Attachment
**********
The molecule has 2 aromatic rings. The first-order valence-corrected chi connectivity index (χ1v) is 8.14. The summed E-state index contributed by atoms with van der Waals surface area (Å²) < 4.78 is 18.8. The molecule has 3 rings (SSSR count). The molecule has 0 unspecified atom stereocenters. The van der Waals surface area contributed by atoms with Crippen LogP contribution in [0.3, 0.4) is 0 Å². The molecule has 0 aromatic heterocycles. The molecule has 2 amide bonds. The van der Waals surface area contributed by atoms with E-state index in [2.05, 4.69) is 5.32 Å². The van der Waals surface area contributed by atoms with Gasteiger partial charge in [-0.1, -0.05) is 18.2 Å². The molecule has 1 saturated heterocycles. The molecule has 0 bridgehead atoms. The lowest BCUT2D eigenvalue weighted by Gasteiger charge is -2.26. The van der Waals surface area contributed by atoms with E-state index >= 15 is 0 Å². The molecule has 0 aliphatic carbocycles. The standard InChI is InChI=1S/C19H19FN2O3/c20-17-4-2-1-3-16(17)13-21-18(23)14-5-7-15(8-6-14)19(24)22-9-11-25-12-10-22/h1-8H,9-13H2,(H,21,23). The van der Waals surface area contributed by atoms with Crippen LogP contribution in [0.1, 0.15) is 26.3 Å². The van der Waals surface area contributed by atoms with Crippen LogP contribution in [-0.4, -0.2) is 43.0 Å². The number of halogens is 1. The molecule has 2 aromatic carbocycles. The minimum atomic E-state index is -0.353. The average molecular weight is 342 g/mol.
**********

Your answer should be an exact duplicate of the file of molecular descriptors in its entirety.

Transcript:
The molecule has 2 aromatic rings. The first-order valence-corrected chi connectivity index (χ1v) is 8.14. The summed E-state index contributed by atoms with van der Waals surface area (Å²) < 4.78 is 18.8. The molecule has 3 rings (SSSR count). The molecule has 0 unspecified atom stereocenters. The van der Waals surface area contributed by atoms with Crippen LogP contribution in [0.3, 0.4) is 0 Å². The molecule has 0 aromatic heterocycles. The molecule has 2 amide bonds. The van der Waals surface area contributed by atoms with E-state index in [2.05, 4.69) is 5.32 Å². The van der Waals surface area contributed by atoms with Gasteiger partial charge in [-0.1, -0.05) is 18.2 Å². The molecule has 1 saturated heterocycles. The molecule has 0 bridgehead atoms. The lowest BCUT2D eigenvalue weighted by Gasteiger charge is -2.26. The van der Waals surface area contributed by atoms with E-state index >= 15 is 0 Å². The molecule has 0 aliphatic carbocycles. The standard InChI is InChI=1S/C19H19FN2O3/c20-17-4-2-1-3-16(17)13-21-18(23)14-5-7-15(8-6-14)19(24)22-9-11-25-12-10-22/h1-8H,9-13H2,(H,21,23). The van der Waals surface area contributed by atoms with Crippen LogP contribution in [0.1, 0.15) is 26.3 Å². The van der Waals surface area contributed by atoms with Crippen LogP contribution in [-0.4, -0.2) is 43.0 Å². The number of halogens is 1. The molecule has 2 aromatic carbocycles. The minimum atomic E-state index is -0.353. The average molecular weight is 342 g/mol.